There you have it. According to the Oklahoma Court of Criminal Appeals, in Oklahoma criminal matters, deadlines that fall on weekends do not extend until the next Monday – if it is in a local court.

Deadlines for Oklahoma criminal courts are not counted the same as deadlines for civil courts. And they are unlike federal courts, where Rule 26(2)( C) extends weekend deadlines until the next Monday. And unlike the tax code, where tax day falls on a Monday if April 15 is on a Sunday, or a Tuesday if that Monday is a holiday – such as Emancipation Day in 2017 and 2018.

And Oklahoma’s refusal to extend criminal district court deadlines until the next business day is unlike rules of many, if not most, state courts – including California, Utah, New Jersey, Massachusetts, Washington, Alabama, Connecticut, South Carolina, Arkansas – in fact, every state we checked in a quick review. In Arkansas, a 1997 Attorney General opinion cited the next-business-day rule as arising from common law. (Arkansas Opinion No. 97-249)

This oddly rigid interpretation of bifurcated court rules means the same five-day rule for appealing judicial disqualification decisions means five business days in civil matters and five calendar days in criminal matters. Deadlines of less than 11 days include only business days in civil matters, but every day counts in criminal matters – unless a criminal statute states otherwise.

You can only hope your denial of disqualification by a district judge does not come down on the day before a two-day court holiday. You have only five days to appeal but the court will be closed four consecutive days twice in 2016.

Bifurcated Courts? What Were They Thinking?

For good measure, the criminal court in Meyer noted the civil court had not issued a writ telling the criminal court to change its decision. The civil court decision was merely declaratory. Nor, to paraphrase the criminal court’s resounding language, would the Oklahoma Supreme Court dare tell the Oklahoma Court of Criminal Appeals how to read its own rules (or lack of rules).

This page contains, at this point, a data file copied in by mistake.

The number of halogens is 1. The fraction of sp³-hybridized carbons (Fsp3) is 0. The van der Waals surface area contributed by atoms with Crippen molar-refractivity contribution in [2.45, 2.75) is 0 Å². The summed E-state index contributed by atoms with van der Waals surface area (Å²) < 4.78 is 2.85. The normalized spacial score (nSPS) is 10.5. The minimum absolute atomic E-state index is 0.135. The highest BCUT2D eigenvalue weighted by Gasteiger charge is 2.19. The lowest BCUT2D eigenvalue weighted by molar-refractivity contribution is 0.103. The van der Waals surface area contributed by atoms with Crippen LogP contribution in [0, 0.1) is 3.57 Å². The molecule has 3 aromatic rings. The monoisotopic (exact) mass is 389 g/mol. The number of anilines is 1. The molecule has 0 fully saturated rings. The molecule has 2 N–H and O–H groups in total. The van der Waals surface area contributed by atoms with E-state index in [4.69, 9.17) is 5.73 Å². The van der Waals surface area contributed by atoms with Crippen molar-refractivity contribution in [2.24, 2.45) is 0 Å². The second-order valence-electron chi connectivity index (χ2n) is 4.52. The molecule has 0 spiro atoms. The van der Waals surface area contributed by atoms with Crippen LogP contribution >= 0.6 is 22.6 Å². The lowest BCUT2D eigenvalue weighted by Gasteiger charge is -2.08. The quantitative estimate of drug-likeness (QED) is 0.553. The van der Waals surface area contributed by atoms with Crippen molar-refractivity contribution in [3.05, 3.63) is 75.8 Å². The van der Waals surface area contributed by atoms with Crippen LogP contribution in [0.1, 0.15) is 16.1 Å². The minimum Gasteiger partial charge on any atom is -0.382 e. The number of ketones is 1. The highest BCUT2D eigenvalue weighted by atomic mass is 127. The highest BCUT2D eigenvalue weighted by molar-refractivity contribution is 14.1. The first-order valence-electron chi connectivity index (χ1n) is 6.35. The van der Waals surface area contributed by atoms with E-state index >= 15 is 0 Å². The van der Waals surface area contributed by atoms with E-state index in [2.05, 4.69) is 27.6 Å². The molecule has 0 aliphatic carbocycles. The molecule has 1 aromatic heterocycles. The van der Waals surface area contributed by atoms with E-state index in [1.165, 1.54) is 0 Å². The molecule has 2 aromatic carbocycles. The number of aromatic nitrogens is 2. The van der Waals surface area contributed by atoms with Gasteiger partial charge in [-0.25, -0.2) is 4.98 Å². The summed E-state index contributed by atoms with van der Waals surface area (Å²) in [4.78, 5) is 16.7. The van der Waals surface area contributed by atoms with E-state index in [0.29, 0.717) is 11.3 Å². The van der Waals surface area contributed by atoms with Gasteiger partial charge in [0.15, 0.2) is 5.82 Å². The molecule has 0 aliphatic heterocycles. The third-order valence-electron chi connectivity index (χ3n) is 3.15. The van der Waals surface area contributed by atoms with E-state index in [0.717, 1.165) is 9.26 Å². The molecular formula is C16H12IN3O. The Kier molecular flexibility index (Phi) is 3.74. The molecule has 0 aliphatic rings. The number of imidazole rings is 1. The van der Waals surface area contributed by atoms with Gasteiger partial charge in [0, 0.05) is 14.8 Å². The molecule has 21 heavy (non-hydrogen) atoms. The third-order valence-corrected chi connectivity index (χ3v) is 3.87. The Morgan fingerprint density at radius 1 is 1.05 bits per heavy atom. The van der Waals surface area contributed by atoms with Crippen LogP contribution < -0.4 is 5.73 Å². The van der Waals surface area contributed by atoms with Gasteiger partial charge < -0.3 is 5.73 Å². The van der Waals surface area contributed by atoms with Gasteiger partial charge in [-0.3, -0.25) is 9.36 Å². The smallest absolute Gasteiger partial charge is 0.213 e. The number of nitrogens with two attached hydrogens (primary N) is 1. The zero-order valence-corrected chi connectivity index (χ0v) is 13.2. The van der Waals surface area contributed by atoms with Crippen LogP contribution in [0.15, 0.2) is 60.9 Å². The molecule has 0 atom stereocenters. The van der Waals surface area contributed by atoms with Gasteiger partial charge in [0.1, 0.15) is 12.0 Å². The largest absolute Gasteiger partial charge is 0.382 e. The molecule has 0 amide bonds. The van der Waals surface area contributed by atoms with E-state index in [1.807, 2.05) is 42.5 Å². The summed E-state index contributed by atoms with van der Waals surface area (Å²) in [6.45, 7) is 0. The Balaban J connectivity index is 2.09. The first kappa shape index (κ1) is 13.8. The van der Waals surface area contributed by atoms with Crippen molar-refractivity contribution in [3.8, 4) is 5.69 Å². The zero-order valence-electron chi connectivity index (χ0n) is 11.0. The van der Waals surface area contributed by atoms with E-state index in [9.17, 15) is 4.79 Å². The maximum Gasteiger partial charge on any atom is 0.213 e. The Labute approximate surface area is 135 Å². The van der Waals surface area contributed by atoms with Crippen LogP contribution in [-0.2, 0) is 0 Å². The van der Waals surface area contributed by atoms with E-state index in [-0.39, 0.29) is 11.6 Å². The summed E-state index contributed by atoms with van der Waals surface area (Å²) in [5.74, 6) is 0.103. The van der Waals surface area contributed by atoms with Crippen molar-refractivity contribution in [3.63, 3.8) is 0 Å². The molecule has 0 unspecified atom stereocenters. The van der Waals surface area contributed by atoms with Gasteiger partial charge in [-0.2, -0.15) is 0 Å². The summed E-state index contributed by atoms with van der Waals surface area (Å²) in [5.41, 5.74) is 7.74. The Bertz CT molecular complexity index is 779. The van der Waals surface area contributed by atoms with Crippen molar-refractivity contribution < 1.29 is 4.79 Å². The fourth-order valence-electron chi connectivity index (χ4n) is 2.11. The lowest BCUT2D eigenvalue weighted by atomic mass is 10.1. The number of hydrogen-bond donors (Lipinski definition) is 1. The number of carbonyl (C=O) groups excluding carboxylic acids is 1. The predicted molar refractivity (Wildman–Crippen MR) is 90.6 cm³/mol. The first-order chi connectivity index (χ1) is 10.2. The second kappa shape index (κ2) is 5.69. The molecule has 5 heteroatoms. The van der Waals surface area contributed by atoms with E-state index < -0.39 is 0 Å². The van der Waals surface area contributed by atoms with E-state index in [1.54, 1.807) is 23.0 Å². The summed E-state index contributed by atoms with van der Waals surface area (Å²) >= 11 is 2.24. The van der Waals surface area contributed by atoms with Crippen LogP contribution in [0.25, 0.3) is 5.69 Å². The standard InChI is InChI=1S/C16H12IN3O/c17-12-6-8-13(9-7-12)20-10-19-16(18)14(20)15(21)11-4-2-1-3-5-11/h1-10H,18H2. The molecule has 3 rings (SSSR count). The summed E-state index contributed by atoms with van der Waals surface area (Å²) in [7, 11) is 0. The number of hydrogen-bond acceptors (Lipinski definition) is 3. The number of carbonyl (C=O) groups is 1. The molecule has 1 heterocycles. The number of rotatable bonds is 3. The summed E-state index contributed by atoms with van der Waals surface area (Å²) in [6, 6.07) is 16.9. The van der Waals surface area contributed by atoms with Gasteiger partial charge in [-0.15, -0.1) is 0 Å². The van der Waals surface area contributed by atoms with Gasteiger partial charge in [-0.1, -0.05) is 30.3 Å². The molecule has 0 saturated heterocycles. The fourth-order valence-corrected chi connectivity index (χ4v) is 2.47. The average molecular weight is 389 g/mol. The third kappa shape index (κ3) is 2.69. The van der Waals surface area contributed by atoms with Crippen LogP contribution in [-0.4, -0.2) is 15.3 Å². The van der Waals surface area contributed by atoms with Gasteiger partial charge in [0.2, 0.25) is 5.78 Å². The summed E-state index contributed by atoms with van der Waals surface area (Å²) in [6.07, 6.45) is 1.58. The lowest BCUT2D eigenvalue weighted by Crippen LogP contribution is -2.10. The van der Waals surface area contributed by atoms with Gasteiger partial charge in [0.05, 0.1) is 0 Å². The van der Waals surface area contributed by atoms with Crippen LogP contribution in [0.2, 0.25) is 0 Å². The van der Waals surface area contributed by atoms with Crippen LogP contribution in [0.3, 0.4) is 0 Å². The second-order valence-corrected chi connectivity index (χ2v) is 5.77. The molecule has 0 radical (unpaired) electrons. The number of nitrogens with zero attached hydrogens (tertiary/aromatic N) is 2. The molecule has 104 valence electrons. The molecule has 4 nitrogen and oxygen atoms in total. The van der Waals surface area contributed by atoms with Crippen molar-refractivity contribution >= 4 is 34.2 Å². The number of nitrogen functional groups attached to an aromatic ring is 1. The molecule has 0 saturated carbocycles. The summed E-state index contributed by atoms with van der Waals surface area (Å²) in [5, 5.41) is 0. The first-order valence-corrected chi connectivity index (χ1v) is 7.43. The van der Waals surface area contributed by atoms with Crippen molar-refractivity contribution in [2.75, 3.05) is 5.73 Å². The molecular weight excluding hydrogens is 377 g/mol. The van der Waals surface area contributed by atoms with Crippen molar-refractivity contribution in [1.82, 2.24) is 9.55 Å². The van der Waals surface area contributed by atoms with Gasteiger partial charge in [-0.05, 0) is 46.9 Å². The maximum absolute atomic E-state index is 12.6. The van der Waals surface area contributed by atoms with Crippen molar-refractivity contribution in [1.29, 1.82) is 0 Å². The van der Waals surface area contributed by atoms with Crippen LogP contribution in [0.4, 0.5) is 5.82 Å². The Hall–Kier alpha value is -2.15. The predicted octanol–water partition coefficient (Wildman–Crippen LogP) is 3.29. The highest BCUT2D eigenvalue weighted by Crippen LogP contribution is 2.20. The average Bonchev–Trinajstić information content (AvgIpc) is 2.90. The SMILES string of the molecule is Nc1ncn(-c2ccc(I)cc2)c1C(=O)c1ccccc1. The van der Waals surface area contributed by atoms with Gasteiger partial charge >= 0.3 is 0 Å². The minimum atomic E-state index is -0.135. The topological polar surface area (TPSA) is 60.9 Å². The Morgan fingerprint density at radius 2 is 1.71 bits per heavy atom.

Since the January, 2016 Meyer decision that defendant has gone back to the state Supreme Court asking for exactly such a writ as the criminal judges find unconscionable, to correct what he called an erroneous criminal court decision. The civil court declined.

The Oklahoma Court of Criminal Appeals’ Meyer decision did say the court will review deadline rules with an eye toward reducing confusion in the state’s courts – and out of courtesy to the state’s other high court. But it has also said the legislature has established calendar days as the only factor to be considered in deadlines for criminal matters.

With this latest, unpublished decision, it said neither civil court rules, its own appeals court rules nor common law can extend a Sunday deadline to the next business day. If the legislature thinks otherwise, well, it probably needs to pass a law making that clear.

If the legislature heeds the advice of at least some Oklahoma defense attorneys, it might also consider convening a committee to at least study how the state constitution could be revised to consolidate the two courts. Legislators who launched an impeachment initiative against Supreme Court justices who stayed the criminal court’s execution order would seem likely supporters of such a study.

At a minimum, a legislative study of the history and operations of Oklahoma’s bifurcated court system might dig up answers to the big question about state framer’s decision to have two courts: what were they thinking?

Deadline Questions? Get a Free Consultation With Tulsa Ok Lawyers

If you have questions about deadlines for filing appeals, hearing deadlines or other deadline questions related to Oklahoma courts contact a Tulsa attorney at Wirth Law Office. For a free consultation with a civil or criminal attorney in Tulsa, Ok. Call 918-879-1681 or send your question using the form at the top of this page.

"Make law easy!"